Brain electrical cycles can be measured and can vary according to what we are doing. There is a ‘normal’ range of cycles, known as ‘beta ‘rhythms, for everyday functions and the material world. When we sleep, we are mainly in ‘theta’ rhythm. Delta rhythms occur in the periods immediately preceding sleep and waking. When during waking consciousness we are being particularly creative, ‘alpha’ rhythms may be present. Through meditation, we may enter other states in which beta rhythms fade, while alpha, delta and theta rhythms become more constant. In such states, our physical bodies relax and we may have an expanded awareness that leads to greater insight and intuition.
Drugs may induce these states, but without the benefit of insight and intuition, and with the risk of undesirable side effects.
Science now agrees that meditation can also be a powerful form of stress relief and hundreds of studies have been performed, indicating the following:
- Long-term meditators experience 80 per cent less heart disease and 50 per cent less cancer than non-meditators.
- 75 per cent of insomniacs were able to sleep normally when they meditated.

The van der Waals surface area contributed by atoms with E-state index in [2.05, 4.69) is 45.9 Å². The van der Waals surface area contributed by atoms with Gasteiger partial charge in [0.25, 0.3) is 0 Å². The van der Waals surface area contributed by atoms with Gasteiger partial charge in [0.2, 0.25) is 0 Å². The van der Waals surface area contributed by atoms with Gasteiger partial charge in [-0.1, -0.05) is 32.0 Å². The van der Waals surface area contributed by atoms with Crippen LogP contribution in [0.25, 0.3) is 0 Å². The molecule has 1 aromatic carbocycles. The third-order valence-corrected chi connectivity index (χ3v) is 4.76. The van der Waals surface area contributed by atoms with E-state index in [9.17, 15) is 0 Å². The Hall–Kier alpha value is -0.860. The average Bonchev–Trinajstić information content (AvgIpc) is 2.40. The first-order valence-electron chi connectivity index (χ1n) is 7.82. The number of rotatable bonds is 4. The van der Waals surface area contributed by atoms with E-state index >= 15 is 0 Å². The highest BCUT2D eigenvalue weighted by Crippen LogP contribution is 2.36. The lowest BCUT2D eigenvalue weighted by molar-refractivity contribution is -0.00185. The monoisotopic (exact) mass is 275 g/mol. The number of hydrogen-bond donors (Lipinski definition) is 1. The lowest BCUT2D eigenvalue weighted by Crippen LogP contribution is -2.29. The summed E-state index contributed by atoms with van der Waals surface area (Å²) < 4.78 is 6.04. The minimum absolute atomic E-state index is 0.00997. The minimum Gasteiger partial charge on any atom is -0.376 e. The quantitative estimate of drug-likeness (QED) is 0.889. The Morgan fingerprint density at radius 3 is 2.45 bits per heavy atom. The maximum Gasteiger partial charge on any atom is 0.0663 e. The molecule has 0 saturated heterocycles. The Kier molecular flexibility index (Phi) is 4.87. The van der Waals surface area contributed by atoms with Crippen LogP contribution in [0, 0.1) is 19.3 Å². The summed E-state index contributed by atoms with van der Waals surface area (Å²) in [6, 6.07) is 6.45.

- Meditation is the only activity that reduces blood lactate, a marker of stress and anxiety.
- The calming hormones melatonin and serotonin are increased by meditation, and the stress hormone cortisol is decreased.
Mindfulness Research linking Business Benefits
The Research carried out by the American Institute of Health, University of Massachusetts, and the Mind/Body Medical Institute at Harvard University influenced the growth of meditation in the business world. These studies provided a sound empirical base in the following as specific benefits of mindfulness for businesses:
- Decrease in stress-related costs of staff absenteeism
- Improved cognitive function – including better concentration, memory, learning ability and creativity
- Enhanced productivity and improved overall staff and organisational health
- Reduced staff turnover and associated costs
- Enhanced employer/employee and client relationships
- A visible and tangible corporate responsibility stance
- Enhanced employee job satisfaction
Benefits of Meditation